We’re never too old to make new friends—or to make a difference.
Rosemary Peterson has lived in Brixton, London, all her life but everything is changing.
The library where she used to work has closed. The family grocery store has become a trendy bar. And now the lido, an outdoor pool where she’s swam daily since its opening, is threatened with closure by a local housing developer. It was at the lido that Rosemary escaped the devastation of World War II; here she fell in love with her husband, George; here she found community during her marriage and since George’s death.
Twenty-something Kate Matthews has moved to Brixton and feels desperately alone. A once promising writer, she now covers forgettable stories for her local paper. That is, until she’s assigned to write about the lido’s closing. Soon Kate’s portrait of the pool focuses on a singular woman: Rosemary. And as Rosemary slowly opens up to Kate, both women are nourished and transformed in ways they never thought possible.
I was so unsure about picking this book up. It appealed to me at first because of the outdoor swimming theme, I love outdoor swimming myself. And then I had a customer in the bookshop I work in recommend it to me after a conversation about wild swimming, and knew I had to try it.
I finally decided to pick it up the other night, and let me tell you I was blown away. God, this book was amazing. I’m not used to reading adult contemporary and often find it hit and miss, but this one was just so delightful and heart-warming and was exactly what we all need right now. I picked it up one night intending to read a chapter and ended up reading around 50 pages. Every time I picked it up after that I felt so happy to be a part of this story.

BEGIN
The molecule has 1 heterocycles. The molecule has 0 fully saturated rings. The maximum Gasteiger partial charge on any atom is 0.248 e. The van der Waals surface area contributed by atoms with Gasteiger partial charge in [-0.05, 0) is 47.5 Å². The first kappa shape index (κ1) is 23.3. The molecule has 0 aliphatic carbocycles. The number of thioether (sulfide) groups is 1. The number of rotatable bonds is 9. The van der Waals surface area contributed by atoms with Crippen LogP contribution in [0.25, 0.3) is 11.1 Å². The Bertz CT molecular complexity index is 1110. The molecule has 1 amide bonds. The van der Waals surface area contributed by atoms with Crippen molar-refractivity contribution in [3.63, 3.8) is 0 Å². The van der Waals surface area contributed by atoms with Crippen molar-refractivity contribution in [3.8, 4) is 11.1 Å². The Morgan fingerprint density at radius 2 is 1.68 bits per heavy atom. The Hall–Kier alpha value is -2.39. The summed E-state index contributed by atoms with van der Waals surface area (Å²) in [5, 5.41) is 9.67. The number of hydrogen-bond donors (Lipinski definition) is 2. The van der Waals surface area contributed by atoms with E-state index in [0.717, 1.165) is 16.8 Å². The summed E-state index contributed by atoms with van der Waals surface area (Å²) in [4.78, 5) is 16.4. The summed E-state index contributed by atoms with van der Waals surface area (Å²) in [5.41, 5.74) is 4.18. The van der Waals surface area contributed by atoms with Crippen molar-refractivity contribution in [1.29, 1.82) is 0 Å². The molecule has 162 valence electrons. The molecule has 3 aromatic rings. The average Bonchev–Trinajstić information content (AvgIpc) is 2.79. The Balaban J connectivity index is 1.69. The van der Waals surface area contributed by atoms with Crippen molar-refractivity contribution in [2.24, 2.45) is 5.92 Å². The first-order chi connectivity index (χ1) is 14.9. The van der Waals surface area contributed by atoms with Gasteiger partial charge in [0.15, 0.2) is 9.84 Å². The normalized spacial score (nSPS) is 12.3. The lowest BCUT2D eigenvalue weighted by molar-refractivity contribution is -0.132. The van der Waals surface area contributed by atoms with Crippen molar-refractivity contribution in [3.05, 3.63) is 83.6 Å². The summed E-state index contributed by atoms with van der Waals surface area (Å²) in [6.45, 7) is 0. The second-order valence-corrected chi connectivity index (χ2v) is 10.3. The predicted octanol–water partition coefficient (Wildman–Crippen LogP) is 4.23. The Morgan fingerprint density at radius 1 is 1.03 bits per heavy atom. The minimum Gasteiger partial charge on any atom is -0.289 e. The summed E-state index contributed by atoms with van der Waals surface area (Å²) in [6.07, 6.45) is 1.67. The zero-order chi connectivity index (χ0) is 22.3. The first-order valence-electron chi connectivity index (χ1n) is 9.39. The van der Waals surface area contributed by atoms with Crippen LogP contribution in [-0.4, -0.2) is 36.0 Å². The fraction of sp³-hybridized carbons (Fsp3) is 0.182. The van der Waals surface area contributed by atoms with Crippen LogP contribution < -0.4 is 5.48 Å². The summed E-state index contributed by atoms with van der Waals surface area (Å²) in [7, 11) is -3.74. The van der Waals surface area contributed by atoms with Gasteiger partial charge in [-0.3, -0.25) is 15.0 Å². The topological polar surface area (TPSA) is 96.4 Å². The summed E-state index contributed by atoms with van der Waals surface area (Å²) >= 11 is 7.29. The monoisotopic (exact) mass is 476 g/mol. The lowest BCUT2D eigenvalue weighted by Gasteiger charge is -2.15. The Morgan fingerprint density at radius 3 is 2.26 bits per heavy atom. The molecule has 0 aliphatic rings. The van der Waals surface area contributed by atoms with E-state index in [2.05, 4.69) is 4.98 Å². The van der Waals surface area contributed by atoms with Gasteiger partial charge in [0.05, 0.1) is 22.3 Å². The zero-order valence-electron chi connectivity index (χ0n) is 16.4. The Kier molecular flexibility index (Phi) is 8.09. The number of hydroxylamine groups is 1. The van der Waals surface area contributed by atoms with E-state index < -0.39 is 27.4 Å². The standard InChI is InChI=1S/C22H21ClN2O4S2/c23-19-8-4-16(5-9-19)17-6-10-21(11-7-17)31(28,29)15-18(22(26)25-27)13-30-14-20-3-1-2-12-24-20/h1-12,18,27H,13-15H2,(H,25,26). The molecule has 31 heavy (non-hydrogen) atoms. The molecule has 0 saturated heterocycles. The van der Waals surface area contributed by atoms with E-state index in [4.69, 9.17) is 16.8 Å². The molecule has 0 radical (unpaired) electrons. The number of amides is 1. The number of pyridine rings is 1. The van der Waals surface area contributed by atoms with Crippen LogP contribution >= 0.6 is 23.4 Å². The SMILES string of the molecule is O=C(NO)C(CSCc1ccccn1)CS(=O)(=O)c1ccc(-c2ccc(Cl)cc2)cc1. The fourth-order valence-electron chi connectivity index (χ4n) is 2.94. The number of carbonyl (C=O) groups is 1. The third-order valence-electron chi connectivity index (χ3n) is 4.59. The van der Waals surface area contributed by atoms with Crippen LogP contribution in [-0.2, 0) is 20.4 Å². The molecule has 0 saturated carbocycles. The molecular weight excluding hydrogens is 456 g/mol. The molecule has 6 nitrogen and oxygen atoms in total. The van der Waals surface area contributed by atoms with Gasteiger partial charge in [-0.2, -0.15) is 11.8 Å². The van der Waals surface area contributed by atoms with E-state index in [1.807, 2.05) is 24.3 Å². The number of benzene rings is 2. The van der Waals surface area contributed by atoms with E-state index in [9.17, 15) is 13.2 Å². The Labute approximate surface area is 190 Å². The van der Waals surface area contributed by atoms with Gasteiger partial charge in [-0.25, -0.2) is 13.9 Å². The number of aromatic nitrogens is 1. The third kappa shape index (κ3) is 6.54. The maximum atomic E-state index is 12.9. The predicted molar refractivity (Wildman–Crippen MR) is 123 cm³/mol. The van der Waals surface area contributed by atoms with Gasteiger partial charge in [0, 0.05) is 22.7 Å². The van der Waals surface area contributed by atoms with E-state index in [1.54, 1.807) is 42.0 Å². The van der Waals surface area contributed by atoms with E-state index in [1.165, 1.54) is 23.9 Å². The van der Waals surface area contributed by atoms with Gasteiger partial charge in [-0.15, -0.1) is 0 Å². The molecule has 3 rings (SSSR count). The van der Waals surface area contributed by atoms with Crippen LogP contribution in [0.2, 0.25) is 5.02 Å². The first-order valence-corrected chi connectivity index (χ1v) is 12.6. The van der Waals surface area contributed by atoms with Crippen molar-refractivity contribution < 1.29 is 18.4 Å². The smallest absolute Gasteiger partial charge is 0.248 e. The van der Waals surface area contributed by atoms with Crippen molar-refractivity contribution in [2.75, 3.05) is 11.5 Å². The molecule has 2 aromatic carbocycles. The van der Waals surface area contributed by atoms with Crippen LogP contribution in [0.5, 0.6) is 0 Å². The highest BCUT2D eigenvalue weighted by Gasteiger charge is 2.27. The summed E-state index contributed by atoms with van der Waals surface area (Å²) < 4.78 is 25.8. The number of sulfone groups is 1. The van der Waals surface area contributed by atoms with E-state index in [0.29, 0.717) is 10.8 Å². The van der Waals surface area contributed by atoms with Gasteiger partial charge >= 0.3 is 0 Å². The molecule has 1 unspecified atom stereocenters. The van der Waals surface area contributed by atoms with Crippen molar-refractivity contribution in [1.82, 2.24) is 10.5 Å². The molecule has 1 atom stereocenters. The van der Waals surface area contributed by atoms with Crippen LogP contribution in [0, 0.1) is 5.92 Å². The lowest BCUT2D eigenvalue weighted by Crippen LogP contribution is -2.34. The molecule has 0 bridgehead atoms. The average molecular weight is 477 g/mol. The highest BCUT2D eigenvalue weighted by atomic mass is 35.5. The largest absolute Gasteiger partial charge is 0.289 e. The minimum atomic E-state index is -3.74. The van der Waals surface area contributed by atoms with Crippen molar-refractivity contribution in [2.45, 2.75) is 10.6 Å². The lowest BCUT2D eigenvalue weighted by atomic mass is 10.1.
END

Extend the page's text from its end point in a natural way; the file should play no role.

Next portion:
‘Love is love,’ says Rosemary. ‘Just like a tree is a tree.
The characters in this book were beautiful. Kate was such a lovely soul with a warm heart and so many struggles. Seeing her blossom throughout this book felt like an honour. Rosemary was such a delightful, warm person to read about, and I joked with my boyfriend that I was so much like her, even though she was 86. I loved the way The Lido included flashbacks of Rosemary’s life with her husband and tackled some really difficult themes. The wider cast of characters were diverse and wonderful in their own ways.
The way Kate tackles her own mental health felt so raw and I really felt for her, especially some of the conversations she has with those around her on her journey. This book just radiated warmth and the heartfelt scenes often had me in tears, even only 150 pages in.
It can be a sapling or a hundred -year-old oak, but it still has roots and life and is at the mercy of the seasons.’
I can’t explain how much this book meant to me. It was full of hope and love and warmth, and was written from the heart. It absolutely warmed my soul, and I’m so happy I picked it up.
5 out of 5 stars
May your shelves forever overflow with books! ☽